Source code control system (SCCS)


SCCS relies on the capabilities of the UNIX system for most of the protection mechanisms required to prevent unauthorized changes to SCCS files, that is, changes by non-SCCS commands. The only protection features directly provided by SCCS are:

Files created by the admin command are given access permission mode 444 (read only). This mode should remain unchanged because it prevents modification of SCCS files by non-SCCS commands. Directories containing SCCS files should be given mode 755, which allows only the owner of the directory to modify it.

SCCS files should be kept in directories containing only SCCS files and any temporary files created by SCCS. This simplifies their protection and auditing. Directories should contain logical groupings of SCCS files: for example, subsystems of the same large project.

SCCS files must have only one link (name) because commands that modify an SCCS file do so by creating a copy of the file (see ``SCCS command conventions''). When processing is completed, the x-file is automatically renamed with an s. prefix. If the old file had more than one link, the renaming would break them. Rather than process these files, SCCS commands produce an error message.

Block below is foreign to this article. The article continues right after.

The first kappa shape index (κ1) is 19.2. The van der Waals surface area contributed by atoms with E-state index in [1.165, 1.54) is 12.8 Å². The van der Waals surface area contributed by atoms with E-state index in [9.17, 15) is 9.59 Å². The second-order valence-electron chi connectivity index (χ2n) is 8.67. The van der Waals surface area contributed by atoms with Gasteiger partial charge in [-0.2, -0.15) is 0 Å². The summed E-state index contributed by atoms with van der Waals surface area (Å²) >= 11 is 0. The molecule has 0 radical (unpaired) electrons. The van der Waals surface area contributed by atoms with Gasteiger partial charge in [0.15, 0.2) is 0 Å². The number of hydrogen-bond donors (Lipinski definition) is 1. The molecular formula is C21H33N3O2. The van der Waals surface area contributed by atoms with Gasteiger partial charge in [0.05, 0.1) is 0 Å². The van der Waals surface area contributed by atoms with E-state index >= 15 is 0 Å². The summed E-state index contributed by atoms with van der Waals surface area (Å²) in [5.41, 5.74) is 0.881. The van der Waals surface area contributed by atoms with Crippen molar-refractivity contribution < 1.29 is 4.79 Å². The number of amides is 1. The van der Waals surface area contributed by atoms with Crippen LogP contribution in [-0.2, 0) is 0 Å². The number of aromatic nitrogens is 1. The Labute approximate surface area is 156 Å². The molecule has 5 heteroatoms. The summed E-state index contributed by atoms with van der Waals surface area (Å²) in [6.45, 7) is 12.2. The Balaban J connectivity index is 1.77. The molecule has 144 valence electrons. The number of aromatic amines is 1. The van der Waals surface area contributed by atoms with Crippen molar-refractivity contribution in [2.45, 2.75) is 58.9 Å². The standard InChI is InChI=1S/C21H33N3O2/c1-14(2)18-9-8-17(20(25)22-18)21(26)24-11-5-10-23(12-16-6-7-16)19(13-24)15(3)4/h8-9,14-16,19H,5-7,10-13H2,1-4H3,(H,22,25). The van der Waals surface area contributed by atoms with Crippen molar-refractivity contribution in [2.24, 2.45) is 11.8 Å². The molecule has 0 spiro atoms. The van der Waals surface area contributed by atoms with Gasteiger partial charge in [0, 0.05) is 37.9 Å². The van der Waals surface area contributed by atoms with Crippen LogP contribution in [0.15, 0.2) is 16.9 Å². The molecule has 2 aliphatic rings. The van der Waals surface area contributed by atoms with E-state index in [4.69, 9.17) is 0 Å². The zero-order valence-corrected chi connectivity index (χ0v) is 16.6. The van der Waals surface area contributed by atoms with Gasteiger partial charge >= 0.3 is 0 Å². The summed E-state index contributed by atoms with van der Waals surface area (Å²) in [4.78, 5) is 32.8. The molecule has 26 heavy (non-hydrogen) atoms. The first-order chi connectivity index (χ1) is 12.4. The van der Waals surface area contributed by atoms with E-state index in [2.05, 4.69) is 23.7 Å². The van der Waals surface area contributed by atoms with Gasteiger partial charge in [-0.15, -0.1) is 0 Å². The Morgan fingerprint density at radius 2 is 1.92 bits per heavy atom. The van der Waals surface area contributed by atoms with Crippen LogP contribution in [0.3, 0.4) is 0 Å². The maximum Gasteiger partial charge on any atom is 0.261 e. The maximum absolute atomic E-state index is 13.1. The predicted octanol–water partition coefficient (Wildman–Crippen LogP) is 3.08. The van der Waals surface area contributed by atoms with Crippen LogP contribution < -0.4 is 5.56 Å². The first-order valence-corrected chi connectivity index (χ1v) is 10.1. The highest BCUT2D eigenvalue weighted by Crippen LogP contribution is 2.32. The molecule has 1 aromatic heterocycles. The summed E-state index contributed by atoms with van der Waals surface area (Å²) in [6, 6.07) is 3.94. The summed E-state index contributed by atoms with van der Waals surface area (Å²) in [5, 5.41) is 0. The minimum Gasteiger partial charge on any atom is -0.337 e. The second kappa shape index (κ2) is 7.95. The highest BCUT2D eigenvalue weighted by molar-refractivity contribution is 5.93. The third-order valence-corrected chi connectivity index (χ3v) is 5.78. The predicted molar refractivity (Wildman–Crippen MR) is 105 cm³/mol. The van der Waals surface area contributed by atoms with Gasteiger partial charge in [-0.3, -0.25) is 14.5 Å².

When only one person uses SCCS, the real and effective user IDs are the same; the user ID owns the directories containing SCCS files. Therefore, SCCS can be used directly without any preliminary preparation.

When several users with unique user IDs are assigned SCCS responsibilities, one user ID should be selected as the owner of the SCCS files. This person is responsible for all administration (admin) of the SCCS files. This limits the privileges and permissions allowed to other users. To work around this limitation, it is recommended that a project-dependent user interface be set up allowing other (non-SCCS administrator) users access to the get, delta, and rmdel SCCS commands.

The interface program must be owned by the SCCS administrator and must have the set-user-ID-on-execution bit on. (See chmod(C)). This assures that the effective user ID is that of the SCCS administrator. The owner of an SCCS file can modify it at will. Other users whose login names or group IDs are in the user list for that file (but are not the owner) are given the necessary permissions only for the duration of the execution of the interface program. Thus, they may modify SCCS only with delta and, possibly, rmdel and cdc.

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SCO OpenServer Release 5.0.7 -- 11 February 2003